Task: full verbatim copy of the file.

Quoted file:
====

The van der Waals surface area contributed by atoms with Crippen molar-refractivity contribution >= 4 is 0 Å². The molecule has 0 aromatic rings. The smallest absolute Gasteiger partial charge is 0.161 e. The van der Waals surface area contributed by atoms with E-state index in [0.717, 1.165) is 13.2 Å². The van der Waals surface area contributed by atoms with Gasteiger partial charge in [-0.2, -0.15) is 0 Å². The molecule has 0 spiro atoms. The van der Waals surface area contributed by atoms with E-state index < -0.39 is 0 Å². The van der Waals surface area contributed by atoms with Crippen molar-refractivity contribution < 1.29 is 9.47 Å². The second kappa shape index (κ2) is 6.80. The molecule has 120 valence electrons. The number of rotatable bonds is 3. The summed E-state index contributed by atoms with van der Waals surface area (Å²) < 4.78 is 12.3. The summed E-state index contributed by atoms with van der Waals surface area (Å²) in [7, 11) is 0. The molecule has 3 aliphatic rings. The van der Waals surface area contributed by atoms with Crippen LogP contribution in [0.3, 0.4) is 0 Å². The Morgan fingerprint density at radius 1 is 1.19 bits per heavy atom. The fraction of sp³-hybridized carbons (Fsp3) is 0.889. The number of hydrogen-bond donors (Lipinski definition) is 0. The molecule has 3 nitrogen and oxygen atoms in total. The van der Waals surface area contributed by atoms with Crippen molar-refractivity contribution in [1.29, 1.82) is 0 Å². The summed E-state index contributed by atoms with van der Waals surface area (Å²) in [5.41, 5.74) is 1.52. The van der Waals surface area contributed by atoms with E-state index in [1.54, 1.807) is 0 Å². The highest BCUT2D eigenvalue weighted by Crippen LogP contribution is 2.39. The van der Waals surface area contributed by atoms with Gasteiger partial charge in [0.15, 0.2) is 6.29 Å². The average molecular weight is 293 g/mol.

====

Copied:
The van der Waals surface area contributed by atoms with Crippen molar-refractivity contribution >= 4 is 0 Å². The molecule has 0 aromatic rings. The smallest absolute Gasteiger partial charge is 0.161 e. The van der Waals surface area contributed by atoms with E-state index in [0.717, 1.165) is 13.2 Å². The van der Waals surface area contributed by atoms with Gasteiger partial charge in [-0.2, -0.15) is 0 Å². The molecule has 0 spiro atoms. The van der Waals surface area contributed by atoms with E-state index < -0.39 is 0 Å². The van der Waals surface area contributed by atoms with Crippen molar-refractivity contribution < 1.29 is 9.47 Å². The second kappa shape index (κ2) is 6.80. The molecule has 120 valence electrons. The number of rotatable bonds is 3. The summed E-state index contributed by atoms with van der Waals surface area (Å²) < 4.78 is 12.3. The summed E-state index contributed by atoms with van der Waals surface area (Å²) in [7, 11) is 0. The molecule has 3 aliphatic rings. The van der Waals surface area contributed by atoms with Crippen LogP contribution in [0.3, 0.4) is 0 Å². The Morgan fingerprint density at radius 1 is 1.19 bits per heavy atom. The fraction of sp³-hybridized carbons (Fsp3) is 0.889. The number of hydrogen-bond donors (Lipinski definition) is 0. The molecule has 3 nitrogen and oxygen atoms in total. The van der Waals surface area contributed by atoms with Crippen molar-refractivity contribution in [1.29, 1.82) is 0 Å². The summed E-state index contributed by atoms with van der Waals surface area (Å²) in [5.41, 5.74) is 1.52. The van der Waals surface area contributed by atoms with E-state index in [1.54, 1.807) is 0 Å². The highest BCUT2D eigenvalue weighted by Crippen LogP contribution is 2.39. The van der Waals surface area contributed by atoms with Gasteiger partial charge in [0.15, 0.2) is 6.29 Å². The average molecular weight is 293 g/mol.